It will build belonging connection between the brands and customers which impact on establishing customer’s loyalty. Therefore, it is beneficial for fashion industry insiders to hold more UCC-based social media campaign.

Secondly, due to the convergence of technology and social media, the nature of fashion industry has been changed from closed to more democratized. Social media has brought the attention economy into the everyday lives and relationships of millions of people world-wide, and popularized attention-getting techniques like self-branding and live streaming (Marwick, 2013, p. 13). People are seeking for opportunities of being part of the experience of fashion making. Years ago, fashion show was a private, exclusive event which was only for store buyers, fashion editors, high-end customers. The access was based on a paper invitation and the name on the guest list. The pictures of the program came from the professional organization or the brand itself, but no other people. For now, everyone around the world can attend fashion week without actually attending it thanks to the advent of live streaming. Take for example of New York Fashion Week (NYFW) this February is offering live streaming via YouTube or other social network sites (Suarex, 2017).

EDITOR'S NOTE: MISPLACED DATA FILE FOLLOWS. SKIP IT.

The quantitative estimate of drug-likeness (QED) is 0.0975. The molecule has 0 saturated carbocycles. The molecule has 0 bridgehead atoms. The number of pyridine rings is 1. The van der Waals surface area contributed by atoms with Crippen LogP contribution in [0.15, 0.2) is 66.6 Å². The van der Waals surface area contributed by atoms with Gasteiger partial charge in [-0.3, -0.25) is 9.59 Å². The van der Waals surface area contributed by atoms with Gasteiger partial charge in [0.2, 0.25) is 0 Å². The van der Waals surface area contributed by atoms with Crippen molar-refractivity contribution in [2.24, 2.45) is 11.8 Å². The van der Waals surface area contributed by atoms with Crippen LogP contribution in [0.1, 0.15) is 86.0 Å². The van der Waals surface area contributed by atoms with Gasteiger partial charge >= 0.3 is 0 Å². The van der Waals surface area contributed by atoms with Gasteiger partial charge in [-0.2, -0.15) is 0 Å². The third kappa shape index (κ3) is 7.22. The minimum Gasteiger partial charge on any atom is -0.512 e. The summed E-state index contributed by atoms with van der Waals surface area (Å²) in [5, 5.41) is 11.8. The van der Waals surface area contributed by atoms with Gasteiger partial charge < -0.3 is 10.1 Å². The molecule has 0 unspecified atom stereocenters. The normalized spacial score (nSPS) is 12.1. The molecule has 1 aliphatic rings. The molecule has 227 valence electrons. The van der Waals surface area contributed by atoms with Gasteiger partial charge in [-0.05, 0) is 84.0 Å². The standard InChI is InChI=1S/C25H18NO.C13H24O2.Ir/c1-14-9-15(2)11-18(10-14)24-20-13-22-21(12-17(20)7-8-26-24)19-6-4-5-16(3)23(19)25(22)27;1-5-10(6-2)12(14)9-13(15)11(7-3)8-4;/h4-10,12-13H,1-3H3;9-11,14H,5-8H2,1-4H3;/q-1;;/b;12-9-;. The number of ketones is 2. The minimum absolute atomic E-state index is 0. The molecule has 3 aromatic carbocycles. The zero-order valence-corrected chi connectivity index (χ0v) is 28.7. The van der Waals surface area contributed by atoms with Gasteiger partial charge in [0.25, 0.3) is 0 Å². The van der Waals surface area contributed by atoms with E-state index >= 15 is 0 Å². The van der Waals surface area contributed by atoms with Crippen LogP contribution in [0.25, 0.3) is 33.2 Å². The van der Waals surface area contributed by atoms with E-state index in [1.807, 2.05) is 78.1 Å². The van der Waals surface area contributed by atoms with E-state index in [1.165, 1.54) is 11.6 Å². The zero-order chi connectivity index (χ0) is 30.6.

Live Steam of New York Fashion Show. Image source from: http://www.fashionnts.com/2017/02/new-york-fashion-week-live-stream-access.html